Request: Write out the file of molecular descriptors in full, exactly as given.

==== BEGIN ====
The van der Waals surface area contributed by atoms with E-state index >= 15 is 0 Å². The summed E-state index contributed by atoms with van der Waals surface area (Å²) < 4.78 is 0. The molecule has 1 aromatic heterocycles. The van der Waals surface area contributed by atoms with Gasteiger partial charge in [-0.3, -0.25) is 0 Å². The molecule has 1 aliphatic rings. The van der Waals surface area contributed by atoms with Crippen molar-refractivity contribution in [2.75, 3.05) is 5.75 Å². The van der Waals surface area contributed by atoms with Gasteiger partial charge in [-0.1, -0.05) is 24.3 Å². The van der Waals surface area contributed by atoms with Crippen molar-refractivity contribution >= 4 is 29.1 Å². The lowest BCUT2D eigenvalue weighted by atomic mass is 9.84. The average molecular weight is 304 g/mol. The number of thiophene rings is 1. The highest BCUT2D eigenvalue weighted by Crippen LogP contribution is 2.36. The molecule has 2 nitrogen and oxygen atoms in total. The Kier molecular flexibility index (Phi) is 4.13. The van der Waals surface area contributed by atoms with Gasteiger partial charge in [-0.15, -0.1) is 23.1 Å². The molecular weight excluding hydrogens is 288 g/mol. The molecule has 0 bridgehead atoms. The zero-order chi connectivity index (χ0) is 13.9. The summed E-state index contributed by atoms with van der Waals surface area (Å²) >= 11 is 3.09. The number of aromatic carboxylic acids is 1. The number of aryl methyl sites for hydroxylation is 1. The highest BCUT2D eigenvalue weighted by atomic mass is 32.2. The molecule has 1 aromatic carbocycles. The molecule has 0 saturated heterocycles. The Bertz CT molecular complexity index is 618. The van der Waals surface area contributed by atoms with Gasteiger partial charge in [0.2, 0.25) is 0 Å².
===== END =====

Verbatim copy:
The van der Waals surface area contributed by atoms with E-state index >= 15 is 0 Å². The summed E-state index contributed by atoms with van der Waals surface area (Å²) < 4.78 is 0. The molecule has 1 aromatic heterocycles. The van der Waals surface area contributed by atoms with Gasteiger partial charge in [-0.3, -0.25) is 0 Å². The molecule has 1 aliphatic rings. The van der Waals surface area contributed by atoms with Crippen molar-refractivity contribution in [2.75, 3.05) is 5.75 Å². The van der Waals surface area contributed by atoms with Gasteiger partial charge in [-0.1, -0.05) is 24.3 Å². The van der Waals surface area contributed by atoms with Crippen molar-refractivity contribution >= 4 is 29.1 Å². The lowest BCUT2D eigenvalue weighted by atomic mass is 9.84. The average molecular weight is 304 g/mol. The number of thiophene rings is 1. The highest BCUT2D eigenvalue weighted by Crippen LogP contribution is 2.36. The molecule has 2 nitrogen and oxygen atoms in total. The Kier molecular flexibility index (Phi) is 4.13. The van der Waals surface area contributed by atoms with Gasteiger partial charge in [-0.15, -0.1) is 23.1 Å². The molecular weight excluding hydrogens is 288 g/mol. The molecule has 0 bridgehead atoms. The zero-order chi connectivity index (χ0) is 13.9. The summed E-state index contributed by atoms with van der Waals surface area (Å²) >= 11 is 3.09. The number of aromatic carboxylic acids is 1. The number of aryl methyl sites for hydroxylation is 1. The highest BCUT2D eigenvalue weighted by atomic mass is 32.2. The molecule has 1 aromatic carbocycles. The molecule has 0 saturated heterocycles. The Bertz CT molecular complexity index is 618. The van der Waals surface area contributed by atoms with Gasteiger partial charge in [0.2, 0.25) is 0 Å².